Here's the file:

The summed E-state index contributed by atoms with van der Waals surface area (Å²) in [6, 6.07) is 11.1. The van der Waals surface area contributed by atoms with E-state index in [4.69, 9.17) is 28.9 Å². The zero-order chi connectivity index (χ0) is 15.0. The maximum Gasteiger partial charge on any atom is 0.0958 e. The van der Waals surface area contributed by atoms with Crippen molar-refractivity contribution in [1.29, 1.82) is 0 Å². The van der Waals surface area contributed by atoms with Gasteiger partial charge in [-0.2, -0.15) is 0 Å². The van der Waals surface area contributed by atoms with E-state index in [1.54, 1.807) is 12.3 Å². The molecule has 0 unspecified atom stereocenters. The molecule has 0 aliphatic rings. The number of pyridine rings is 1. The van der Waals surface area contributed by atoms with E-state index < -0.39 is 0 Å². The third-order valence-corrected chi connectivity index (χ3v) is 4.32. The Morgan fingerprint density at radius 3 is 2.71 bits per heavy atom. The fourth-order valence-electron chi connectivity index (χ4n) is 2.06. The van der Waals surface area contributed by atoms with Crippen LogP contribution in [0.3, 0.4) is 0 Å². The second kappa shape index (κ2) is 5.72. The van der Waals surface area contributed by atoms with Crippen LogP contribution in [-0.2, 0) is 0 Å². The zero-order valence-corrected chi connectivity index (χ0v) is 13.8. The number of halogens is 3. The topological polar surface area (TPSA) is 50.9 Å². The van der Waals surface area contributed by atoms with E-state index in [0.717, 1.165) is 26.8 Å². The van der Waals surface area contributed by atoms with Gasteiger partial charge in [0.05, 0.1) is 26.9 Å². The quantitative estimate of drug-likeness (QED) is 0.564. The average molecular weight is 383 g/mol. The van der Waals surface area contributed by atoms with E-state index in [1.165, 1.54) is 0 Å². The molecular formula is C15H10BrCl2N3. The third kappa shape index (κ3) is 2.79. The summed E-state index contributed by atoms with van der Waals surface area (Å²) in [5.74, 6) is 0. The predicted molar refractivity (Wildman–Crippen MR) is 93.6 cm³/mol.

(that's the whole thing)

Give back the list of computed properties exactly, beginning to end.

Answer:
The summed E-state index contributed by atoms with van der Waals surface area (Å²) in [6, 6.07) is 11.1. The van der Waals surface area contributed by atoms with E-state index in [4.69, 9.17) is 28.9 Å². The zero-order chi connectivity index (χ0) is 15.0. The maximum Gasteiger partial charge on any atom is 0.0958 e. The van der Waals surface area contributed by atoms with Crippen molar-refractivity contribution in [1.29, 1.82) is 0 Å². The van der Waals surface area contributed by atoms with Gasteiger partial charge in [-0.2, -0.15) is 0 Å². The van der Waals surface area contributed by atoms with E-state index in [1.54, 1.807) is 12.3 Å². The molecule has 0 unspecified atom stereocenters. The molecule has 0 aliphatic rings. The number of pyridine rings is 1. The van der Waals surface area contributed by atoms with E-state index < -0.39 is 0 Å². The third-order valence-corrected chi connectivity index (χ3v) is 4.32. The Morgan fingerprint density at radius 3 is 2.71 bits per heavy atom. The fourth-order valence-electron chi connectivity index (χ4n) is 2.06. The van der Waals surface area contributed by atoms with Crippen LogP contribution in [0.3, 0.4) is 0 Å². The second kappa shape index (κ2) is 5.72. The van der Waals surface area contributed by atoms with Crippen LogP contribution in [-0.2, 0) is 0 Å². The zero-order valence-corrected chi connectivity index (χ0v) is 13.8. The number of halogens is 3. The topological polar surface area (TPSA) is 50.9 Å². The van der Waals surface area contributed by atoms with E-state index in [0.717, 1.165) is 26.8 Å². The van der Waals surface area contributed by atoms with Gasteiger partial charge in [0.05, 0.1) is 26.9 Å². The quantitative estimate of drug-likeness (QED) is 0.564. The average molecular weight is 383 g/mol. The van der Waals surface area contributed by atoms with E-state index in [1.165, 1.54) is 0 Å². The molecular formula is C15H10BrCl2N3. The third kappa shape index (κ3) is 2.79. The summed E-state index contributed by atoms with van der Waals surface area (Å²) in [5.74, 6) is 0. The predicted molar refractivity (Wildman–Crippen MR) is 93.6 cm³/mol.